Giant Crab, and Other Tales from Old India, The | Annotated Tale

COMPLETE! Entered into SurLaLune Database in August 2018 with all known ATU Classifications.


THERE was once a Gardener who had no nose, and he had a very nice garden full of beautiful flowers: roses, and pinks, and lilies, and violets, and all the prettiest flowers you can imagine.

               Three little boys thought they would like a bunch of flowers, but they did not know how to get it. So one of them went into the garden and said:

               "Good morning, Mr. Lacknose!"

               "Good morning, boy," said the Gardener.

               The boy thought the best thing he could do was to flatter the old fellow, so he had made up a verse of poetry that he thought very pretty, and so he said to the Gardener:

"Cut, and cut, and cut again,         
Hair and whiskers grow amain:
And your nose will grow like these:         
Give me a little posy, please!"

                The Gardener knew very well that his nose would not grow again like his whiskers, and he thought the little boy rather rude to mention it; so he became angry.

               "Go away!" said he, "and get your posy somewhere else!"

               The boy went away disappointed; but the second boy thought he would try his luck too. Perhaps the first boy had not spoken nicely; and he had made a verse of poetry too, which he thought would just suit the old Gardener. So in he came with "Good morning, Mr. Lacknose!"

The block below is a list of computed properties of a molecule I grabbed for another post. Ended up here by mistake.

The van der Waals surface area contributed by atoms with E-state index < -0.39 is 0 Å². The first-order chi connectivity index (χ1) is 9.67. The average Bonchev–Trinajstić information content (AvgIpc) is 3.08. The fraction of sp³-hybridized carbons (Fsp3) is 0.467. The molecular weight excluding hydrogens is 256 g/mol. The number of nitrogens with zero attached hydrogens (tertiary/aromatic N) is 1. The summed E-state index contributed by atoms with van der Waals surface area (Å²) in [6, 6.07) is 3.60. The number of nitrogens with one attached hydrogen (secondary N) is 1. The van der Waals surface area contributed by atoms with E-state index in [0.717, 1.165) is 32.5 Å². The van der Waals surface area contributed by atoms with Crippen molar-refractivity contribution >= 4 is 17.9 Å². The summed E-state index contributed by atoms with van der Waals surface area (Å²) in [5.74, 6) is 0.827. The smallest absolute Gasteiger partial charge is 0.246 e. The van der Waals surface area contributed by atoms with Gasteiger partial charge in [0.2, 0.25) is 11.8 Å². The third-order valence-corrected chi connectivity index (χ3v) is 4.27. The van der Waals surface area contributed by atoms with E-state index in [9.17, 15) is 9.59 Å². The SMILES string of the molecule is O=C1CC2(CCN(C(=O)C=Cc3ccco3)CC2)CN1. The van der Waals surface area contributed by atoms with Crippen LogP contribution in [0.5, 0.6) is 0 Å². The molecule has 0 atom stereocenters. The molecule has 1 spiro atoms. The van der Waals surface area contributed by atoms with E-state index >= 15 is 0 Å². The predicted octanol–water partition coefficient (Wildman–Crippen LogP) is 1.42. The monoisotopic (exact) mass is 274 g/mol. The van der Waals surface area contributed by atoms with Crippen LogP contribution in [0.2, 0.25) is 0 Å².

"Good morning, boy," said the old man. "And what do you want?"

               Then the boy put on a coaxing smile, and said:

"In the autumn seeds are sown,         
And ere long they're fully grown;   
May your nose sprout up like these!  
Give me a little posy, please!"

                "There!" he thought, "the old fellow will like that, because he is a Gardener." But not a bit of it! The Gardener saw through his trick, and was angrier than ever.

               "Be off!" said he, "or I'll be after you with a stick! Plant a nose, indeed! You had better go somewhere and learn manners before you ask for my flowers!"

               So the second boy went away faster than the first.

               But the third boy was an honest little boy, and knew that there is nothing like the truth; so he determined to try what truth could do. He walked modestly into the garden and said:

               "Good morning, sir!"

               "What, another of 'em!" growled the Gardener to himself. "Another pack of lies, I suppose!" He would hardly look at the boy. But the boy, nothing daunted, repeated his verse:

"Babbling fools! to think that they         
Can get a posy in this way!
Say they yes, or say they no,         
Noses cut no more will grow.
See, I ask you honestly:
Give a posy, sir, to me!"

                The Gardener was so pleased to find a straightforward and honest little boy, that he took his scissors and cut a most beautiful bunch of flowers, which he gave the boy with a smile. The boy said, "Thank you, sir, very much!" and went away delighted.

Bibliographic Information

Tale Title: Lacknose
Tale Author/Editor: Rouse, W. H. D.
Book Title: Giant Crab, and Other Tales from Old India, The
Book Author/Editor: Rouse, W. H. D.
Publisher: David Nutt
Publication City: London
Year of Publication: 1897
Country of Origin: India
Classification: unclassified

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